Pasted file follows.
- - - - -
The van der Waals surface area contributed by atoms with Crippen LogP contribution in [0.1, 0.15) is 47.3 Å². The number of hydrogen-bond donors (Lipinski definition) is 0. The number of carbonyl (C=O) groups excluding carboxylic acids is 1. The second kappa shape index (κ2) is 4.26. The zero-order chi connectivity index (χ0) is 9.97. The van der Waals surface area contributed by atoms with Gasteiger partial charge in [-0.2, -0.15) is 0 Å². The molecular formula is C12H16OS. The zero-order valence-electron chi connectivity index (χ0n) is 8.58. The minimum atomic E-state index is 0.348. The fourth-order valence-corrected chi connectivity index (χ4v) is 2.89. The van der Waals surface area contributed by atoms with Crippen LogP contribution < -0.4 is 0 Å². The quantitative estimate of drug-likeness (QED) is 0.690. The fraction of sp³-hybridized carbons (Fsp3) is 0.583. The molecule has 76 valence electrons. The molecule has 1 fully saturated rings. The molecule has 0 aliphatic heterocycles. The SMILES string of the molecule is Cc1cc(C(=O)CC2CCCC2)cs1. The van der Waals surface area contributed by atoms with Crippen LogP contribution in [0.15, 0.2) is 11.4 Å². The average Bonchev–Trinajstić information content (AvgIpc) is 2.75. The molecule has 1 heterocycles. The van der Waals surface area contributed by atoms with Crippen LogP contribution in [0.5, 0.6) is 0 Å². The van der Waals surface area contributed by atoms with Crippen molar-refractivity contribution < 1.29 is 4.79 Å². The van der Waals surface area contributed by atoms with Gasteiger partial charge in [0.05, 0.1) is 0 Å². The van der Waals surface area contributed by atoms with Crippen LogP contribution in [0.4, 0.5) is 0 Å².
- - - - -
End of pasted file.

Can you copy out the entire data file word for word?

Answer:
The van der Waals surface area contributed by atoms with Crippen LogP contribution in [0.1, 0.15) is 47.3 Å². The number of hydrogen-bond donors (Lipinski definition) is 0. The number of carbonyl (C=O) groups excluding carboxylic acids is 1. The second kappa shape index (κ2) is 4.26. The zero-order chi connectivity index (χ0) is 9.97. The van der Waals surface area contributed by atoms with Gasteiger partial charge in [-0.2, -0.15) is 0 Å². The molecular formula is C12H16OS. The zero-order valence-electron chi connectivity index (χ0n) is 8.58. The minimum atomic E-state index is 0.348. The fourth-order valence-corrected chi connectivity index (χ4v) is 2.89. The van der Waals surface area contributed by atoms with Crippen LogP contribution < -0.4 is 0 Å². The quantitative estimate of drug-likeness (QED) is 0.690. The fraction of sp³-hybridized carbons (Fsp3) is 0.583. The molecule has 76 valence electrons. The molecule has 1 fully saturated rings. The molecule has 0 aliphatic heterocycles. The SMILES string of the molecule is Cc1cc(C(=O)CC2CCCC2)cs1. The van der Waals surface area contributed by atoms with Crippen LogP contribution in [0.15, 0.2) is 11.4 Å². The average Bonchev–Trinajstić information content (AvgIpc) is 2.75. The molecule has 1 heterocycles. The van der Waals surface area contributed by atoms with Crippen LogP contribution in [0.5, 0.6) is 0 Å². The van der Waals surface area contributed by atoms with Crippen molar-refractivity contribution < 1.29 is 4.79 Å². The van der Waals surface area contributed by atoms with Gasteiger partial charge in [0.05, 0.1) is 0 Å². The van der Waals surface area contributed by atoms with Crippen LogP contribution in [0.4, 0.5) is 0 Å².